A lot of you seem to be confusing the terms climate and weather. Weather is definitely unpredictable on PEI at most times, and this includes your day to day forecast in very specific regions. Climate is conditions studied and witnessed over longer periods of time in a more generalized region. The ideal time period to utilize data in regards to climate change is approximately 30 years. The data collected helps determine the effects climate can have on a region, such as prolonged drought, coastal erosion, sea-levels, agriculture, average temperatures, etc. As the climate changes, we need to know these things to be able to adapt and survive. This will allow Prince Edward Island to be aware of coming changes, be able to adapt to these through mitigation techniques to slow the effects we're expecting to suffer from. It will help us produce technologies to conserve and prosper life on the island; from mitigation to reduce coastal erosion, improvements on infrastructures for coming climatic changes, and to prepare our agriculture for less productive seasons. Climate research has improved greatly with new techologies and methods over the last few years. We've been able to predict much more about the climate and it's effects on weather in regions. This is an extremely good thing to be happening for PEI. It's incredible that we finally have a climate research team who are putting their time, effort, and knowledge into preparing us for what's to come.

  • Sylvia
    November 08, 2012 - 09:06

    I'm not a scientist or a weather expert, just a person who's very interested in climate change and how it affects the environment. I'm an older senior, have lived in P.E.I. most of my life. I have never seen a summer like the one this year and it's apparent the climate is going through some major changes. One thing I wouldn't do is buy property near the water. Erosion is definitely a problem and it's going to become more of a problem each year.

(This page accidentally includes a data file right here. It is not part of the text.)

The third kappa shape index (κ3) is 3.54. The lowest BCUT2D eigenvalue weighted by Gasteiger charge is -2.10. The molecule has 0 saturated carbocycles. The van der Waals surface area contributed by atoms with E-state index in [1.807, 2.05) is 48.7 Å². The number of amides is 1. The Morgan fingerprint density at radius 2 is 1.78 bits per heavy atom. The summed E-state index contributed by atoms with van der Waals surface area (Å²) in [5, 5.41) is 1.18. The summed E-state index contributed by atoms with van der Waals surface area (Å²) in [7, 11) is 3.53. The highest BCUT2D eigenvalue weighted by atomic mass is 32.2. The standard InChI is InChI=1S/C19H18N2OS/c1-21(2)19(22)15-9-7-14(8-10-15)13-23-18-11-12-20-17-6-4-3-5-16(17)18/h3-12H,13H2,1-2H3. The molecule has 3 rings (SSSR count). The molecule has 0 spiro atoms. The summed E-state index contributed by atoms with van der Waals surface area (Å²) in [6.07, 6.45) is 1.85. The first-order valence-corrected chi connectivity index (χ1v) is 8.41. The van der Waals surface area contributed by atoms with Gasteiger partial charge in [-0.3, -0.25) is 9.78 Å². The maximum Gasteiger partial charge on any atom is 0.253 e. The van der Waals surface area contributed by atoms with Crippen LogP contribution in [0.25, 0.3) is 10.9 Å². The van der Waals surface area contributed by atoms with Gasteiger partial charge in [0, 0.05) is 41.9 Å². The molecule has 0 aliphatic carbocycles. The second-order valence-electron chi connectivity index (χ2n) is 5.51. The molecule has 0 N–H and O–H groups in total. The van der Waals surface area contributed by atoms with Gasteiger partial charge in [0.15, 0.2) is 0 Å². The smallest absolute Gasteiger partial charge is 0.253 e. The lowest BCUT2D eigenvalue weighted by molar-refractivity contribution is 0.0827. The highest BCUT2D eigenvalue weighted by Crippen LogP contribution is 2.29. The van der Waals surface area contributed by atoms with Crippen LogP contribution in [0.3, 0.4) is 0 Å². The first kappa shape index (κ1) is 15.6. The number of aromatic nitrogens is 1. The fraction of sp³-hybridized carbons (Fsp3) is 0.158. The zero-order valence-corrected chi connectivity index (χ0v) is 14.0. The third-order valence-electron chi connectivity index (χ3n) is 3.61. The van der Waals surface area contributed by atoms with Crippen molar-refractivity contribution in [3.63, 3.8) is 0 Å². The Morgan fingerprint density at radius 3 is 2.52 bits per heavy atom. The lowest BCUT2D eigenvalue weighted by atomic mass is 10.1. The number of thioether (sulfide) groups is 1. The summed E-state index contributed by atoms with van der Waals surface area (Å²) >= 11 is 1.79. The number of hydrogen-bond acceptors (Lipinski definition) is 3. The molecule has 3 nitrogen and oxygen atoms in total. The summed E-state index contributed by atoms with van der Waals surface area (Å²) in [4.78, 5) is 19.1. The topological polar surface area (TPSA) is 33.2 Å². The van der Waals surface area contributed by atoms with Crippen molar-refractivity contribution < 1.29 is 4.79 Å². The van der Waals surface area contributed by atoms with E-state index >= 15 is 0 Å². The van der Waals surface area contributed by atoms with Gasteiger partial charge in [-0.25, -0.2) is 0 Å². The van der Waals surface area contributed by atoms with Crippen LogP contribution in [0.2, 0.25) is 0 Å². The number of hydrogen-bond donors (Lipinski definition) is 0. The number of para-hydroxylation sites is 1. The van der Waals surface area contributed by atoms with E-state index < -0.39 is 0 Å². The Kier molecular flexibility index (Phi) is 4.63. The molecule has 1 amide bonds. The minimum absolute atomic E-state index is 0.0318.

• Carolyn
    November 08, 2012 - 08:05

    You can tell us all you want about what the weather will be but remember it's GOD who has full control of the world and if you read the Bible things are closeing in on the last days, please be ready.

    • Townie
      November 08, 2012 - 08:57

      The bible also says that no man knows or can know when the last day is, so there is no way that you can say we are closing in on it. It could happen today or it could happen a million years from now. Only God knows when.

  • tim tonkin
    November 07, 2012 - 19:35

    Good one Spud .

  • Sybil Humphries
    November 07, 2012 - 19:34


  • Square Flag
    November 07, 2012 - 16:26

    Since climate change has been largely attributed to a cow's flatulence, might PEI expect a disproportionate degree of symptoms? Might want to add an astronomer to the team.

  • spud
    November 07, 2012 - 15:38

    Tim. Would that be windy with the odd wet flurie!!!!!!

  • Brady
    November 07, 2012 - 14:45

    Great, nothing like wasting our taxes on some more "science" that has been proven over and over again to be suspect, at best! maybe that money could be used for something that might actually help our province, like how to grow better grass for our golf courses.

    • Anon
      November 08, 2012 - 08:23

      You are breathtakingly stupid.

  • tim
    November 07, 2012 - 14:36

    they can predict the weather as good as my arse.

    • intobed
      November 07, 2012 - 17:06

      Expecting really crappy weather this winter, eh Tim?